Voting is Important

Hope Austin

Ok, be honest. Did you vote in the midterm elections? Don’t feel bad if you didn’t, because you’re in the majority.

Voter turnout estimates place Missouri and Kansas at about 31 and 42 percent of eligible voters, respectively. Nationwide, turnout is estimated to be at about 36 percent. The New York Times called it “The Worst Voter Turnout in 72 Years.”

Yikes.

During elections, it’s common to hear people who wonder “Why should I vote? It’s not like anything changes.”

And to those people, I would suggest voting in a local election before knocking the entire process.

I would also point out how, in Kansas’s most recent governor race, incumbent Brownback beat his opponent by a margin of only 3 percent. Votes can make a big difference.

Voting is important, especially at the local level. If you want to see change, you have to start at the bottom. Do not be fooled into thinking that your vote does not matter.

Of course, this is not just about making sure that people vote. It is also about making sure that people are able to vote.

We’re busy people. Many of us are students who are at least working one job. Finding the time to vote is hard when you’re balancing school and work. Who has the time to worry about midterm elections when there are academic midterms to study for?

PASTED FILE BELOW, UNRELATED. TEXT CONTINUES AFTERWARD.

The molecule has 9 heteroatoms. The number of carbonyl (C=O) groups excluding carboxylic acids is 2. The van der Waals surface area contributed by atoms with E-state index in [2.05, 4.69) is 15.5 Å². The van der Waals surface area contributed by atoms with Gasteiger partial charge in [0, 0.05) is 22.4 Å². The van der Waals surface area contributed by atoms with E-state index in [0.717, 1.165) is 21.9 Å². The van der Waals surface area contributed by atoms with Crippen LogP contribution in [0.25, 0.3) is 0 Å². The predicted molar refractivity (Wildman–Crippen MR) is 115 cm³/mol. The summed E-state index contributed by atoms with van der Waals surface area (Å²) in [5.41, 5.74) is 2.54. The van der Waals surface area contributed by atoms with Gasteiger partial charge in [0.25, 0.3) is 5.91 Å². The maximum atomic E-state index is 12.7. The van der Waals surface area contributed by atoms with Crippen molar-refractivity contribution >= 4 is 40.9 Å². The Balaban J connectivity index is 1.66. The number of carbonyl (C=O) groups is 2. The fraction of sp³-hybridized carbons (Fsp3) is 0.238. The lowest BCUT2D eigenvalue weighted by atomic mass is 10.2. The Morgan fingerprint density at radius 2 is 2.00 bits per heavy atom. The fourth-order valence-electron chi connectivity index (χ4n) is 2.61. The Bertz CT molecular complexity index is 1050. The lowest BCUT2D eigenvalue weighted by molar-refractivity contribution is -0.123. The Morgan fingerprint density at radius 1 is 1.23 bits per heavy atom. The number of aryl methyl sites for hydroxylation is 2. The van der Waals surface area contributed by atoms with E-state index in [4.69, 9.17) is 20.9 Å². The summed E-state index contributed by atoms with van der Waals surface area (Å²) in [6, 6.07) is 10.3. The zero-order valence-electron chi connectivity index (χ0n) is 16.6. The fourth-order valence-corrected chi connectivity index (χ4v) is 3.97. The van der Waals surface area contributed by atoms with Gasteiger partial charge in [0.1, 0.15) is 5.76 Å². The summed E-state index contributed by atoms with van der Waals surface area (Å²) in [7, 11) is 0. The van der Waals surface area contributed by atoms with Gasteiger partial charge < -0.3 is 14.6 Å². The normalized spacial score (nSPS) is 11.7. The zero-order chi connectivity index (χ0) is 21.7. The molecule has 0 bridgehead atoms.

This is where voting becomes a joint effort.

Employers and institutions should be doing more to encourage voting. This might mean allowing employees and students leniency on Election Day, or even cancelling school/work altogether. However we get there, the end result should be the same — getting people to the polls.

Institutions are not the only problem. Voters also have to contend with tighter restrictions on voting as well. Laws that require picture IDs or birth certificates to register have prevented many people from being able to cast their votes.

Now is not the time to be apathetic. Now, more than ever, your vote matters.

I’ll be honest, I believe that there are a lot of problems with how votes are counted, but that shouldn’t mean you shouldn’t vote. If you genuinely believe that we need a revolution or some kind of system overhaul, great. But here’s the thing: Change takes time.

In the meantime, be sure to read up on the next local election, mark your calendar and vote.